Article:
She was spotted on a Manhattan cross-town bus at age 13, and three years later adorned the cover of Vogue. By 18 she was regarded as one of the greatest stars of the modeling world. Famous men would pursue her. Salvador Dali would do her portrait. And after a spectacular career, she would marry the heir to one of America’s great fortunes.
It was not a 1940s film—but fact. Carmen dell’Orefice (dell-oh-ray-fee-cha), now 50, was a fashion legend. Her aristocratic features and 5’9″, 130-pound frame were ubiquitous. Harper’s Bazaar once carried 56 pictures of her in a single issue. In layers of chiffon and clingy negligees, she was for a dozen years the first lady of lingerie—the sole model for Vanity Fair, which paid her a then unheard-of fee of $300 an hour.
Nearly two decades later, Carmen is back, silver-haired but sylphlike, and leading the backlash against the fashion industry’s obsession with prepubescent models. She was recently featured in a 10-page Town and Country layout and has been photographed for a nude spread in Harper’s Bazaar. This year she stands to earn $100,000. “Carmen is a long-distance runner,” explains Francesco Scavullo, whose photographs of her are prominent in his forthcoming book, Scavullo Beauty. “She is poetic—a Madonna.”
Not everyone, however, has greeted her return with huzzahs. Eileen Ford, co-founder of the world’s largest modeling agency and Carmen’s agent for 10 years (though not now), concedes that “she was one of the greatest models ever, but she can’t expect to do the same thing again.”
Carmen doesn’t intend to. “I’m not trying to be 20 or 30,” she says. “The greatest segment of our female population is over 40 now, and they need someone they can relate to.” And at today’s prices for top labels, they need someone who looks old enough and rich enough to afford to wear the clothes. Designer Michaele Vollbracht, 33, rarely does a fashion show without Carmen. “She is the diva,” he enthuses, “and you can’t put a child in a dress that costs $13,000.”
That sounds like Brooke Shields need not apply, but Carmen herself is all praise for Brooke the mannequin. “She is a beautiful young girl. We did a fashion show together, and she was very well bred. I wasn’t that articulate or poised at her age.”
Indeed, as a teenager the New Yorker possessed little except fawnlike beauty and distinct grace. Her father, an Italian-born violinist (he played with Serge Koussevitzky and Eugene Ormandy), disappeared when Carmen was a young child, leaving her and her mother, a Hungarian-born ballerina, to fend for themselves. Carmen attended 13 public schools in eight years before her mother finally settled down in a cold-water flat in Manhattan. It was there Carmen contracted rheumatic fever and was bedridden for a year.
Shortly after she recovered, her fateful bus ride occurred. While en route to a ballet class, she was spotted by the wife of a Harper’s Bazaar photographer. In a classic case of lost opportunities, he took her picture and dubbed her “totally unphotogenic.” A few months later she was introduced to a Vogue editor by her godfather, and the next day Carmen was summoned to her first shooting. She was paid $70 for the seven-page layout—enough for two months’ rent—and was soon working regularly before the cameras of Cecil Beaton and Irving Penn.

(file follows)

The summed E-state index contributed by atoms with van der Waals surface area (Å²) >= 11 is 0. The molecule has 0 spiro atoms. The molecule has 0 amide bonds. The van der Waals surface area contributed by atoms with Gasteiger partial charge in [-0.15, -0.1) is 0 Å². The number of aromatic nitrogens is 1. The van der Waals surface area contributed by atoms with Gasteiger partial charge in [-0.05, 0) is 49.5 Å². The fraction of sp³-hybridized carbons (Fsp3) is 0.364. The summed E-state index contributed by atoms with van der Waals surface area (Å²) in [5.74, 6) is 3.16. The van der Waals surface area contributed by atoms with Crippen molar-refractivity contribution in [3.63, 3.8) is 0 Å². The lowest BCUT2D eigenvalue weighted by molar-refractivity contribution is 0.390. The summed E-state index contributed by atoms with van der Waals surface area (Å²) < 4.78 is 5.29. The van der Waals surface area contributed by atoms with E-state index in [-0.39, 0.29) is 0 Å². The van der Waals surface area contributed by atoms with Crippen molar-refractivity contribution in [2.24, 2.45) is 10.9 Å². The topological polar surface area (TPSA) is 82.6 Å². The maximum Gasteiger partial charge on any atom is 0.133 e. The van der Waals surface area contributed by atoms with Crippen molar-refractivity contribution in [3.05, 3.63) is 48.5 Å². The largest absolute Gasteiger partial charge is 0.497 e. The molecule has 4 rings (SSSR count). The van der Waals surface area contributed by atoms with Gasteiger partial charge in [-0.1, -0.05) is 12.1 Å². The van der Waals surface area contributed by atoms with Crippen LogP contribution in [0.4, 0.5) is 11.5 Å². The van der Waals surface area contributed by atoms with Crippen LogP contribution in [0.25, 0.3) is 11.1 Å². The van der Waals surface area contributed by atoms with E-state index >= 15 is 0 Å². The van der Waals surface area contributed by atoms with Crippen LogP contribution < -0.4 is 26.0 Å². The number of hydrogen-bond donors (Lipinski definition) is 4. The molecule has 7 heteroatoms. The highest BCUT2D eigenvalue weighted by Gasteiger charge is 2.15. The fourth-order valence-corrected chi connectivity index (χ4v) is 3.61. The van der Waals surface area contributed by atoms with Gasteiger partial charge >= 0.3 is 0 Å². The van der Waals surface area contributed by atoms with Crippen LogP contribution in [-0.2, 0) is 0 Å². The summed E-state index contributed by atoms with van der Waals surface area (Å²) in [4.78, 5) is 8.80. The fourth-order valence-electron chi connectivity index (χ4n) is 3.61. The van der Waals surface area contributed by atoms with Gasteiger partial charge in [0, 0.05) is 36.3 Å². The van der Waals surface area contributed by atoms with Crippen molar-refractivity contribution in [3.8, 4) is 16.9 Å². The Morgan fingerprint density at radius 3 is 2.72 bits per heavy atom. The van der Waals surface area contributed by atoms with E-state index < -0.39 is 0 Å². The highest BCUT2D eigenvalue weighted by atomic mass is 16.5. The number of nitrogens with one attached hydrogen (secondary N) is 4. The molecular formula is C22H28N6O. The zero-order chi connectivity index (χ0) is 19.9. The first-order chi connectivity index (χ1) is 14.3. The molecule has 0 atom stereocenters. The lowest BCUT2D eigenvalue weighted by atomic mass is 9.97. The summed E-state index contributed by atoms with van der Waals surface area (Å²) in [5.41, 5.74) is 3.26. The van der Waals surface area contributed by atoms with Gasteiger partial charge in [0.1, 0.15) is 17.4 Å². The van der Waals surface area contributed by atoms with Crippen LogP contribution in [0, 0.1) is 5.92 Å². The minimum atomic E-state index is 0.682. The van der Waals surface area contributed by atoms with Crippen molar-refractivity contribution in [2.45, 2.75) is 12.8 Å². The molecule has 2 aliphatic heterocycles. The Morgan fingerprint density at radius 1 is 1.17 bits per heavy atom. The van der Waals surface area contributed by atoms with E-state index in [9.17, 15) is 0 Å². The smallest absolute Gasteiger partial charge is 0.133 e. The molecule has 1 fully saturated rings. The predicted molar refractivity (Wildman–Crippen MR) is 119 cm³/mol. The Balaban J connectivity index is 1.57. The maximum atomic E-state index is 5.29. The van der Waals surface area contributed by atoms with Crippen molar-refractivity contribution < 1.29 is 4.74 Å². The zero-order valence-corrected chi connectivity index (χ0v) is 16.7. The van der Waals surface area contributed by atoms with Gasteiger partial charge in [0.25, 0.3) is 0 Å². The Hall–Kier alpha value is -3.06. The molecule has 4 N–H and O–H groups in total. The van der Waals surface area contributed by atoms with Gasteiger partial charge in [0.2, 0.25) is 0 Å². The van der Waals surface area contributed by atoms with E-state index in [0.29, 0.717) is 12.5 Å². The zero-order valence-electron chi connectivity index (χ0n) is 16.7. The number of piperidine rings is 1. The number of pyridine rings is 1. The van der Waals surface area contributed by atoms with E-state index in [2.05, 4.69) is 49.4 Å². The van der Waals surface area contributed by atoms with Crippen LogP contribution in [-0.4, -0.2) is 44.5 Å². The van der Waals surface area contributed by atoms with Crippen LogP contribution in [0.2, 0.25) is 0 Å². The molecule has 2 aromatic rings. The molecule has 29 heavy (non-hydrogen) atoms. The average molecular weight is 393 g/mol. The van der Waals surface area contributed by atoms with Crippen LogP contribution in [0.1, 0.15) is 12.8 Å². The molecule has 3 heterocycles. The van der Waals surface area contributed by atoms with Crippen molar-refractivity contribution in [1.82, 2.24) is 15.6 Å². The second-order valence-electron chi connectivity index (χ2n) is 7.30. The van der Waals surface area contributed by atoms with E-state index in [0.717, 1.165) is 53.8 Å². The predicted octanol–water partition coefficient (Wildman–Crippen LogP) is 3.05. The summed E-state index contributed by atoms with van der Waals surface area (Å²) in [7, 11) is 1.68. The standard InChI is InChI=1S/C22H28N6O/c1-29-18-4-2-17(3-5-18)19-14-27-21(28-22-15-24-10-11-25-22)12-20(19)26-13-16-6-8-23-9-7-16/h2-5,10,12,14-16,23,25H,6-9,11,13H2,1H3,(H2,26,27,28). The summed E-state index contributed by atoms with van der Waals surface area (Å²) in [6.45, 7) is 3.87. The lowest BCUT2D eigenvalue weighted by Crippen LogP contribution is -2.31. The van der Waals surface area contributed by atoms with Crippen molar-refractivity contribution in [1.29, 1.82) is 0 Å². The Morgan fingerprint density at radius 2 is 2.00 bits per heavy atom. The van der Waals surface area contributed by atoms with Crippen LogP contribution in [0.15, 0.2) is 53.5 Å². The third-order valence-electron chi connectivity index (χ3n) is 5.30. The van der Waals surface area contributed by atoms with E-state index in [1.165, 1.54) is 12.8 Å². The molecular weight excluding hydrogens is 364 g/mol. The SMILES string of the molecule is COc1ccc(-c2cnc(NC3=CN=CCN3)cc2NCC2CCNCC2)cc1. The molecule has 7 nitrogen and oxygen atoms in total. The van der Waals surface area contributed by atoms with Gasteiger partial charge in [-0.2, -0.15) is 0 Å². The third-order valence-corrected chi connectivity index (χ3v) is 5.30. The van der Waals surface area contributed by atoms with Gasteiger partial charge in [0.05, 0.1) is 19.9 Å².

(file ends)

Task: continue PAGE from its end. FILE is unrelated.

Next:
“I’ve grown up in the lap of the world,” recalls Carmen of those early days spent traveling the globe for location shots. At 14, she posed for Dali, and the resulting portrait was presented by Lord Mountbatten to then Princess Elizabeth and Prince Philip on their wedding day. She was frequently escorted by some of the world’s most glamorous men, including Aly Khan, William Astor and Alfred G. Vanderbilt. She was barely 15 when she was introduced to Joseph P. Kennedy, who whisked her off to his Park Avenue apartment after lunch. “I was so naive,” she remembers. “He took me right home.”
For all the glamour, Carmen has experienced her share of personal ugliness. Though she put her mother through New York’s Hunter College, their relationship now is strained; they recently saw each other for the first time in 19 years. “We are oceans apart,” Carmen explains. “My mother had a very difficult life.”
Carmen’s three marriages were anything but blissful. Her first, to real estate man William Miles—she was 21—broke up within five years (they had one child, Laura). A second union, with photographer Richard Heimann, also flopped. At 33, she met Richard Kaplan, heir to the Welch’s grape juice fortune. Three years after they wed she called the Ford Agency to tell them she was “booking out.” For how long? they asked. “Forever,” she replied. For the Kaplans, forever lasted scarcely 10 years. “The men in Carmen’s life,” contends Ford, “have never been good to her.”
Today she lives in a memento-filled one-bedroom apartment on Park Avenue. She keeps her figure trim by swimming every two or three days and exercising at a gym once a week. Her regimen at home includes leg lifts even before she gets out of bed and deep knee bends while brushing her teeth. She eats sparsely but never crash-diets, and eschews cigarettes and alcohol. She also cuts her own hair. Carmen says she has never considered a facelift, and so far cosmetic surgery appears unnecessary. Says friend and noted plastic surgeon Thomas Rees: “Her weight has never varied, so her skin has never been stretched. It’s all in her genes.” Carmen calls her life now quiet and peaceful. “The money I’ve earned has enabled me to keep my life in my own hands. I had a terrific body, and I got paid for using it.”